Throwback: Greetings From Asbury Park

Thirty-nine years ago on Jan. 5, Bruce Springsteen released his first studio album, Greetings From Asbury Park. It was the start of one of America’s greatest bands. Bruce Springsteen and the E Street Band have been an album making machine ever since and, over time, became famous for their stadium-exploding live performances.

With over 120 million records sold worldwide, saying they’ve had commercial success would be an understatement. They’ve manipulated their sound so many times, it’s hard to classify what it is they play, exactly. The only word to describe it is “epic.” And behind all the commercial success and “epic-ness” is “The Boss” himself, Bruce Springsteen, who’s been named the 23rd greatest artist of all time (according to Rolling Stone).

When Greetings came out in 1973 the critics were already calling Springsteen the next Bob Dylan. His saga-songwriting style jammed as many words into the music as possible. “Blinded by the Lights,” the opening track, explodes with words; one can only wonder how “The Boss” manages to get out every line without gasping for air. Most of the words don’t make any sense; take the line “and go-cart Mozart was checkin’ out the weather chart to see if it was safe to go outside” for example.  But that’s exactly how it should be, because the goofy and youthful lyrics match the band’s energy perfectly. Bruce could be singing the dictionary verbatim and it wouldn’t matter. His voice and inflection, powerful and persuasive, capture the story more than the words.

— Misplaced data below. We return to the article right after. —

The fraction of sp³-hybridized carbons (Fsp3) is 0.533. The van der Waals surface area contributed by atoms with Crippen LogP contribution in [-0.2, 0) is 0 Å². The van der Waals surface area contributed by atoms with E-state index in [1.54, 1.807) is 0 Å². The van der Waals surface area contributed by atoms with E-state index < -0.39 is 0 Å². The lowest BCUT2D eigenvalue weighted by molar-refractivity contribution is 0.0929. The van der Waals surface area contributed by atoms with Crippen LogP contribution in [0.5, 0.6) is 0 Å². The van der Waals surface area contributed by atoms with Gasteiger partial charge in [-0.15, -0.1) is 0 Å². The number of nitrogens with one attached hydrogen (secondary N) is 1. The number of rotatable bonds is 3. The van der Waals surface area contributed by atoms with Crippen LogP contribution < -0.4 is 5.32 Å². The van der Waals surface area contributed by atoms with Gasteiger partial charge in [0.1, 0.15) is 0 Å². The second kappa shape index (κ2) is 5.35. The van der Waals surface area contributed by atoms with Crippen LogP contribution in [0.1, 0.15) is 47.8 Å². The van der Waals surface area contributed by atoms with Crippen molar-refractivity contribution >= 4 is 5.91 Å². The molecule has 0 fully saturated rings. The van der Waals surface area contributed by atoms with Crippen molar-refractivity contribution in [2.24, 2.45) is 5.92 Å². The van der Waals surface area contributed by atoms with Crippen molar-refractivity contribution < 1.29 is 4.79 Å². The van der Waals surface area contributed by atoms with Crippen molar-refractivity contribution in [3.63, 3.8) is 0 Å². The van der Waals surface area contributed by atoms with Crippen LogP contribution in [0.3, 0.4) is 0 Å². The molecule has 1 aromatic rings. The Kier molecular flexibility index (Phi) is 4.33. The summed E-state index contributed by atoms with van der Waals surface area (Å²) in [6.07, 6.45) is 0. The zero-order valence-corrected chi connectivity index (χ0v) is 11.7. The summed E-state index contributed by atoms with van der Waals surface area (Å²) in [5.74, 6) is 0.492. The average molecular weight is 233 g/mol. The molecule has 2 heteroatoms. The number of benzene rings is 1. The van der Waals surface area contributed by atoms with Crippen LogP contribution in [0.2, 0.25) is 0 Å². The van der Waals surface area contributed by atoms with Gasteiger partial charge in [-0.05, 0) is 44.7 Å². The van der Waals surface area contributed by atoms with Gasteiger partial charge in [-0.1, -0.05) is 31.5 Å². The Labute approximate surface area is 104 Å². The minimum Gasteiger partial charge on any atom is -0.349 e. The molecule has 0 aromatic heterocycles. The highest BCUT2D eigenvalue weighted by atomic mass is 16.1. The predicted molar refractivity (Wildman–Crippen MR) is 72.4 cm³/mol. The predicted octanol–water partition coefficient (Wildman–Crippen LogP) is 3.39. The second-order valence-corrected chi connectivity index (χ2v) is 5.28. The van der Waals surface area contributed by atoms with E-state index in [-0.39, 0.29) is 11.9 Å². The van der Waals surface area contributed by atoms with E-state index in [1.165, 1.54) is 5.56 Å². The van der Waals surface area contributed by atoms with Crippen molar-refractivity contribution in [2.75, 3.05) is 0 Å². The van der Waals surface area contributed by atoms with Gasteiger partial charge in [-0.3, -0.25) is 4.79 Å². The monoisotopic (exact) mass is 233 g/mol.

The folk roots were there, too. Springsteen’s distinctly gruff voice was reminiscent of Van Morrison on this album. Greetings as a whole is extremely Van Morrison, but with more of an urban sound. The Boss put a huge emphasis on his background, spitting out lyrics oozing with New Jersey slime. Each song tells a story of some sad character, warped like the very boardwalks Springsteen so sentimentally sings about.

Greetings wasn’t received well, and the record sales were so low Springsteen almost quit the music industry. Little did Springsteen know, as well as the rest of country, that he would soon become one of America’s greatest musicians. Bruce Springsteen and the E Street Band would find global success two albums later with the release of Born to Run. No stadium would ever be the same, as the New Jersey band would rock them all to their foundations.

Greetings From Asbury Park is an exuberant album. It foreshadows the great success of Springsteen, and captures his youthful spirit at its best.  Songs like “Blinded by the Light” don’t pretend to be deep and meaningful; Bruce doesn’t lay claim to being an expert on social issues. He isn’t a pretentious youth full of angst. He simply puts his words out on the table, and lets the music do all the talking.

But the album isn’t bubblegum pop, either. “Lost in the Flood” is my favorite Springsteen song. His haunting description of a Vietnam vet returning to America will send shivers down your spine. This Vietnam veteran theme would later return in Springsteen’s career. The whole album is like some gypsy fortuneteller, laying out the foundation from which The Boss would build his epic career.

If you have even a slightly decent taste in music, listen to this album. And don’t just go onto i-Tunes and buy “Blinded by the Light;” buy the whole thing. You’ll thank me later when you find yourself up late at night listening to the album. You’ll be shaking in awe as Springsteen bellows out his sagas with the force of a Harley while the E Street Band backs him with equal force, like a whole biker gang rumbling through the backstreets of New Jersey. If you don’t get some reaction similar to the one described above, you might be void of any taste in music.